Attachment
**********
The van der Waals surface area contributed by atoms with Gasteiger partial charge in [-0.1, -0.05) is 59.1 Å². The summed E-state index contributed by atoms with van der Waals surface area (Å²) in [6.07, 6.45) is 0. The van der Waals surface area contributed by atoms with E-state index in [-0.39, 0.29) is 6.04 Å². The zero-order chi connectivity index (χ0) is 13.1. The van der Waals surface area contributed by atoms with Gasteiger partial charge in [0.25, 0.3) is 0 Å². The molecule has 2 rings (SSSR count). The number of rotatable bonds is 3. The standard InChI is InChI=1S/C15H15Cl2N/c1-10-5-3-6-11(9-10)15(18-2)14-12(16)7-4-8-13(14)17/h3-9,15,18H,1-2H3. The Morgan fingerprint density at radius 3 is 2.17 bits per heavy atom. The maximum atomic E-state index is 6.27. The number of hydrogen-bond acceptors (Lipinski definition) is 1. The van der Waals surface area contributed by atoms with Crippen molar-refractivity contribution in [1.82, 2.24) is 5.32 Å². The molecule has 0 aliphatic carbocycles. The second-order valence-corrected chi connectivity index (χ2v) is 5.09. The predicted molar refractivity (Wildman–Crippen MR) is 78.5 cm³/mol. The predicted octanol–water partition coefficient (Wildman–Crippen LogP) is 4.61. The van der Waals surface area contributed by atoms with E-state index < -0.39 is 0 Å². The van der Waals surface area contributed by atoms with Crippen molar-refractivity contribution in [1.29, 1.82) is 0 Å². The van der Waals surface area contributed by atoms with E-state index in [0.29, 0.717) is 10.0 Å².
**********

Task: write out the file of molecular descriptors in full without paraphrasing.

The van der Waals surface area contributed by atoms with Gasteiger partial charge in [-0.1, -0.05) is 59.1 Å². The summed E-state index contributed by atoms with van der Waals surface area (Å²) in [6.07, 6.45) is 0. The van der Waals surface area contributed by atoms with E-state index in [-0.39, 0.29) is 6.04 Å². The zero-order chi connectivity index (χ0) is 13.1. The van der Waals surface area contributed by atoms with Gasteiger partial charge in [0.25, 0.3) is 0 Å². The molecule has 2 rings (SSSR count). The number of rotatable bonds is 3. The standard InChI is InChI=1S/C15H15Cl2N/c1-10-5-3-6-11(9-10)15(18-2)14-12(16)7-4-8-13(14)17/h3-9,15,18H,1-2H3. The Morgan fingerprint density at radius 3 is 2.17 bits per heavy atom. The maximum atomic E-state index is 6.27. The number of hydrogen-bond acceptors (Lipinski definition) is 1. The van der Waals surface area contributed by atoms with Crippen molar-refractivity contribution in [1.82, 2.24) is 5.32 Å². The molecule has 0 aliphatic carbocycles. The second-order valence-corrected chi connectivity index (χ2v) is 5.09. The predicted molar refractivity (Wildman–Crippen MR) is 78.5 cm³/mol. The predicted octanol–water partition coefficient (Wildman–Crippen LogP) is 4.61. The van der Waals surface area contributed by atoms with E-state index < -0.39 is 0 Å². The van der Waals surface area contributed by atoms with Crippen molar-refractivity contribution in [1.29, 1.82) is 0 Å². The van der Waals surface area contributed by atoms with E-state index in [0.29, 0.717) is 10.0 Å².